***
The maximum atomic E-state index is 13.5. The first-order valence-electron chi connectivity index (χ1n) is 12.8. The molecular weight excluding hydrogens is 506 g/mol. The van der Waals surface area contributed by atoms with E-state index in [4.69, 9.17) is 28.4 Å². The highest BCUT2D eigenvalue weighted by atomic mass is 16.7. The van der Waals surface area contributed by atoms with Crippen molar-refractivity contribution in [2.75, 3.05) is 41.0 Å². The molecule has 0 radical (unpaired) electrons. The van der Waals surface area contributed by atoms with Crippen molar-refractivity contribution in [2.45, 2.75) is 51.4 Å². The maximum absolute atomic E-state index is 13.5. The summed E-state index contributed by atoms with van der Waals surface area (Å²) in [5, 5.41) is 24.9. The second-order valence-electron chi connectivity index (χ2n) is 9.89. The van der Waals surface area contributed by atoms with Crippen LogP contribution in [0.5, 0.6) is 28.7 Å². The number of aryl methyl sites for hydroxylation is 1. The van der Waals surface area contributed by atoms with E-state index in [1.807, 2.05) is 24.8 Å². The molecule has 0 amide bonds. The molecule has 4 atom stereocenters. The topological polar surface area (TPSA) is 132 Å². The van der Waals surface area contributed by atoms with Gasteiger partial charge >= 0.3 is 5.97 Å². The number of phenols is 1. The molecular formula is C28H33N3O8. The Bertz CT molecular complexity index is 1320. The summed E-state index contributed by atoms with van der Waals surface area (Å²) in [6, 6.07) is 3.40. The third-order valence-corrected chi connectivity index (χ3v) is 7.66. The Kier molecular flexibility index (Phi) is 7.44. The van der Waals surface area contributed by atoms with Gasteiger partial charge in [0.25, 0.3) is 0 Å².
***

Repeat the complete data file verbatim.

The maximum atomic E-state index is 13.5. The first-order valence-electron chi connectivity index (χ1n) is 12.8. The molecular weight excluding hydrogens is 506 g/mol. The van der Waals surface area contributed by atoms with E-state index in [4.69, 9.17) is 28.4 Å². The highest BCUT2D eigenvalue weighted by atomic mass is 16.7. The van der Waals surface area contributed by atoms with Crippen molar-refractivity contribution in [2.75, 3.05) is 41.0 Å². The molecule has 0 radical (unpaired) electrons. The van der Waals surface area contributed by atoms with Crippen molar-refractivity contribution in [2.45, 2.75) is 51.4 Å². The maximum absolute atomic E-state index is 13.5. The summed E-state index contributed by atoms with van der Waals surface area (Å²) in [5, 5.41) is 24.9. The second-order valence-electron chi connectivity index (χ2n) is 9.89. The van der Waals surface area contributed by atoms with Crippen LogP contribution in [0.5, 0.6) is 28.7 Å². The number of aryl methyl sites for hydroxylation is 1. The van der Waals surface area contributed by atoms with E-state index in [1.807, 2.05) is 24.8 Å². The molecule has 0 amide bonds. The molecule has 4 atom stereocenters. The topological polar surface area (TPSA) is 132 Å². The van der Waals surface area contributed by atoms with Gasteiger partial charge >= 0.3 is 5.97 Å². The number of phenols is 1. The molecular formula is C28H33N3O8. The Bertz CT molecular complexity index is 1320. The summed E-state index contributed by atoms with van der Waals surface area (Å²) in [6, 6.07) is 3.40. The third-order valence-corrected chi connectivity index (χ3v) is 7.66. The Kier molecular flexibility index (Phi) is 7.44. The van der Waals surface area contributed by atoms with Gasteiger partial charge in [0.25, 0.3) is 0 Å².